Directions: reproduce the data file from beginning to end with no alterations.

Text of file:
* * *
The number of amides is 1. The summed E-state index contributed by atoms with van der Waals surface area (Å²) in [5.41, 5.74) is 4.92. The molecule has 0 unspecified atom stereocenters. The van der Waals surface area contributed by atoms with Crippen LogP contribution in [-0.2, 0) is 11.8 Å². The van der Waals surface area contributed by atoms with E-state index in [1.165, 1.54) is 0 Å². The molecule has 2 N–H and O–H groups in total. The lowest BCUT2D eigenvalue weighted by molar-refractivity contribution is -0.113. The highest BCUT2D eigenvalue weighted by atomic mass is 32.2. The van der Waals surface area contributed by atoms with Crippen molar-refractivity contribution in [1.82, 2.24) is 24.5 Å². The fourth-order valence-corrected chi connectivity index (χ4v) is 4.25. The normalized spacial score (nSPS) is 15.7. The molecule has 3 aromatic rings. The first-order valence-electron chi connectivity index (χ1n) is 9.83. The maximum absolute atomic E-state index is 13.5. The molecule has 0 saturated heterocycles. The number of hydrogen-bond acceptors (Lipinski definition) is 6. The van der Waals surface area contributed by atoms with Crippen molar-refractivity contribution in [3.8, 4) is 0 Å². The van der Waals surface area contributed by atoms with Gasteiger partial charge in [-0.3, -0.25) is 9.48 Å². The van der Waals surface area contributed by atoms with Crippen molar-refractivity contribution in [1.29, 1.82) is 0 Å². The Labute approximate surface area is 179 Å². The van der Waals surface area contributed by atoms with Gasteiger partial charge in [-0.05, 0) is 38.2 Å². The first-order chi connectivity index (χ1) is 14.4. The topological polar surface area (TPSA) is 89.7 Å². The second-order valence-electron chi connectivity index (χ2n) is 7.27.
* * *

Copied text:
The number of amides is 1. The summed E-state index contributed by atoms with van der Waals surface area (Å²) in [5.41, 5.74) is 4.92. The molecule has 0 unspecified atom stereocenters. The van der Waals surface area contributed by atoms with Crippen LogP contribution in [-0.2, 0) is 11.8 Å². The van der Waals surface area contributed by atoms with E-state index in [1.165, 1.54) is 0 Å². The molecule has 2 N–H and O–H groups in total. The lowest BCUT2D eigenvalue weighted by molar-refractivity contribution is -0.113. The highest BCUT2D eigenvalue weighted by atomic mass is 32.2. The van der Waals surface area contributed by atoms with Crippen molar-refractivity contribution in [1.82, 2.24) is 24.5 Å². The fourth-order valence-corrected chi connectivity index (χ4v) is 4.25. The normalized spacial score (nSPS) is 15.7. The molecule has 3 aromatic rings. The first-order valence-electron chi connectivity index (χ1n) is 9.83. The maximum absolute atomic E-state index is 13.5. The molecule has 0 saturated heterocycles. The number of hydrogen-bond acceptors (Lipinski definition) is 6. The van der Waals surface area contributed by atoms with Crippen molar-refractivity contribution in [3.8, 4) is 0 Å². The van der Waals surface area contributed by atoms with Gasteiger partial charge in [-0.3, -0.25) is 9.48 Å². The van der Waals surface area contributed by atoms with Crippen molar-refractivity contribution in [1.29, 1.82) is 0 Å². The Labute approximate surface area is 179 Å². The van der Waals surface area contributed by atoms with Gasteiger partial charge in [-0.05, 0) is 38.2 Å². The first-order chi connectivity index (χ1) is 14.4. The topological polar surface area (TPSA) is 89.7 Å². The second-order valence-electron chi connectivity index (χ2n) is 7.27.